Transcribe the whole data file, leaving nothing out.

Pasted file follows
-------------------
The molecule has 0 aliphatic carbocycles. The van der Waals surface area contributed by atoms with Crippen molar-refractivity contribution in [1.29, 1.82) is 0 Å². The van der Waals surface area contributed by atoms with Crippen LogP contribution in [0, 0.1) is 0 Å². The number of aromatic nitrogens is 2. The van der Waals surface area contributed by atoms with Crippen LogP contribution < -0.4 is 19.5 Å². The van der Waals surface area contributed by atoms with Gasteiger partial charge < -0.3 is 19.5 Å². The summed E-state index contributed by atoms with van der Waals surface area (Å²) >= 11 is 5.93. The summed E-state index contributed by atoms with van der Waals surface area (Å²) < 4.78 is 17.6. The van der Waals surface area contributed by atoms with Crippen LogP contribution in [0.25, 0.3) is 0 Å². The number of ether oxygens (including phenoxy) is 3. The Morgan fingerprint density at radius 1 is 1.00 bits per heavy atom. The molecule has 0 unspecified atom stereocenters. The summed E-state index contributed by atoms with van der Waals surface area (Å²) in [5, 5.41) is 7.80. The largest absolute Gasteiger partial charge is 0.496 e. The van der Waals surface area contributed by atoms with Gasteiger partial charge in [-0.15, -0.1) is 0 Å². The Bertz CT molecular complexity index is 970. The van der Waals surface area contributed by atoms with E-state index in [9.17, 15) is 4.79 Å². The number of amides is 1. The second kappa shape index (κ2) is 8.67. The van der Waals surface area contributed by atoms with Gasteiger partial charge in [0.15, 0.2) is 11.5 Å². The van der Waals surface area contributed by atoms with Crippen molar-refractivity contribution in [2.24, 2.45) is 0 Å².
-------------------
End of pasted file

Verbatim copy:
The molecule has 0 aliphatic carbocycles. The van der Waals surface area contributed by atoms with Crippen molar-refractivity contribution in [1.29, 1.82) is 0 Å². The van der Waals surface area contributed by atoms with Crippen LogP contribution in [0, 0.1) is 0 Å². The number of aromatic nitrogens is 2. The van der Waals surface area contributed by atoms with Crippen LogP contribution < -0.4 is 19.5 Å². The van der Waals surface area contributed by atoms with Gasteiger partial charge < -0.3 is 19.5 Å². The summed E-state index contributed by atoms with van der Waals surface area (Å²) >= 11 is 5.93. The summed E-state index contributed by atoms with van der Waals surface area (Å²) < 4.78 is 17.6. The van der Waals surface area contributed by atoms with Crippen LogP contribution in [0.25, 0.3) is 0 Å². The number of ether oxygens (including phenoxy) is 3. The Morgan fingerprint density at radius 1 is 1.00 bits per heavy atom. The molecule has 0 unspecified atom stereocenters. The summed E-state index contributed by atoms with van der Waals surface area (Å²) in [5, 5.41) is 7.80. The largest absolute Gasteiger partial charge is 0.496 e. The van der Waals surface area contributed by atoms with Gasteiger partial charge in [-0.15, -0.1) is 0 Å². The Bertz CT molecular complexity index is 970. The van der Waals surface area contributed by atoms with E-state index in [9.17, 15) is 4.79 Å². The number of amides is 1. The second kappa shape index (κ2) is 8.67. The van der Waals surface area contributed by atoms with Gasteiger partial charge in [0.15, 0.2) is 11.5 Å². The van der Waals surface area contributed by atoms with Crippen molar-refractivity contribution in [2.24, 2.45) is 0 Å².